What are their common characteristics? I was reading about it on Wikipedia but didn't understand much since I have no background in linguistics. I would appreciate if someone could just name some basic common features (without too much rigor if possible) and give examples. Thank you!


If you look at the aspect system of Baltic and Slavonic languages, Baltic systems actually resemble the earlier stages of Slavonic systems (Comrie, 1976). In Lithuanian, adding a prefix to a verb root renders it Perfective, sometimes resulting also in some other semantic change. There is also a suffix -inè, albeit with limited productivity, which changes these prefixed verbs back into Imperfective. Latvian is similar, though without this suffix.

This in fact echoes the paths of change in language such as Russian. In the beginning there was a verb, say Russian pisat' ('write'), to which would be added a prefix to form perfective form, either without change in meaning, as in Russian na-pisat' ('write'), or with such a change, as in vy-pisat' ('write out'). Latvian is still at this stage. Later, Imperfective versions of those verbs which gained more-than-aspectual prefixes would appear, so the Russian word vy-pisyvat appeared. Lithuanian is going through this stage.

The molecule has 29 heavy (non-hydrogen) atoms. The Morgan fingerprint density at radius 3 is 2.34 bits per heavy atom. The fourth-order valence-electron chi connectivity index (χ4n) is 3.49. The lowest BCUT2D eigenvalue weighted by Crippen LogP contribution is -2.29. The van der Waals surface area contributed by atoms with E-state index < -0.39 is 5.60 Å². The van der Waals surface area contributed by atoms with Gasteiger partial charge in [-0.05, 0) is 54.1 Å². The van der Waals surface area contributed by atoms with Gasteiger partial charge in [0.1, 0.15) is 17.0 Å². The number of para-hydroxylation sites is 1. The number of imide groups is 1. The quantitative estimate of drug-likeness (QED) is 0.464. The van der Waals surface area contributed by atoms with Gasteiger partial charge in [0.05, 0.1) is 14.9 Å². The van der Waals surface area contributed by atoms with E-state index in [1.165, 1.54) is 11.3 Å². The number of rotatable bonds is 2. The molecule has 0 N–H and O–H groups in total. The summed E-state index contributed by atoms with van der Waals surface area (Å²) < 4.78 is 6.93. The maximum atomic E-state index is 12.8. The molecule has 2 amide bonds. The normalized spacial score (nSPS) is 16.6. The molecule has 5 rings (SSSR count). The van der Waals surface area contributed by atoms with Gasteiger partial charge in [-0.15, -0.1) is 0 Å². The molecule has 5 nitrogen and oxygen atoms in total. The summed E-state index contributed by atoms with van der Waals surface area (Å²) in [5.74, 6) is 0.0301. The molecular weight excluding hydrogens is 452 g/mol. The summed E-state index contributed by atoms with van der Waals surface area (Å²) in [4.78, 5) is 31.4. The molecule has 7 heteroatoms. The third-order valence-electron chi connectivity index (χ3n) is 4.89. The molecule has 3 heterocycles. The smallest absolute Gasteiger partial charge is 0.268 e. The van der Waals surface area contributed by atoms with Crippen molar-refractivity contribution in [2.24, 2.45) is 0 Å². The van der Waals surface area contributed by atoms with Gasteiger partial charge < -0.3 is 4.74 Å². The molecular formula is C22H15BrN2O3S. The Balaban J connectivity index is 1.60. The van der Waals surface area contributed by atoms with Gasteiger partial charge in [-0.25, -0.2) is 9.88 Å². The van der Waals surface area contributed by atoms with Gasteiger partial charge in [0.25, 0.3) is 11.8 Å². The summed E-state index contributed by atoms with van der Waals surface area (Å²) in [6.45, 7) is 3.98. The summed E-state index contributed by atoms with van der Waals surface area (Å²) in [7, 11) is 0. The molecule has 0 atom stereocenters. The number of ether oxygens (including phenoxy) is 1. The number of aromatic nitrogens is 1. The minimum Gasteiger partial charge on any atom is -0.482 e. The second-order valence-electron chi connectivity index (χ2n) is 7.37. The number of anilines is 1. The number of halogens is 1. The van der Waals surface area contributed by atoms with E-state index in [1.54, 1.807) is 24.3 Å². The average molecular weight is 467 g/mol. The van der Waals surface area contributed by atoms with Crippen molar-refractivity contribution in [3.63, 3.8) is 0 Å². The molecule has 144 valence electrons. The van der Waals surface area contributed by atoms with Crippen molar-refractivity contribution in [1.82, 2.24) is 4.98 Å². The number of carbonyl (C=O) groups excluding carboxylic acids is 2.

Source: Comrie, B. (1976). Aspect: An introduction to the study of verbal aspect and related problems. Cambridge University Press.

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    Your "examples" aren't even words in Latvian or Lithuanian. This f'ing site... – bobcat Feb 13 '17 at 17:46
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    @MaxB The Russian words were intended to illustrate the paths only. There was no implication that cognates exist in Baltic languages, only analogous diachronic processes. I've edited the answer to clarify this; sorry if my original post was unclear. – WavesWashSands Feb 14 '17 at 1:28

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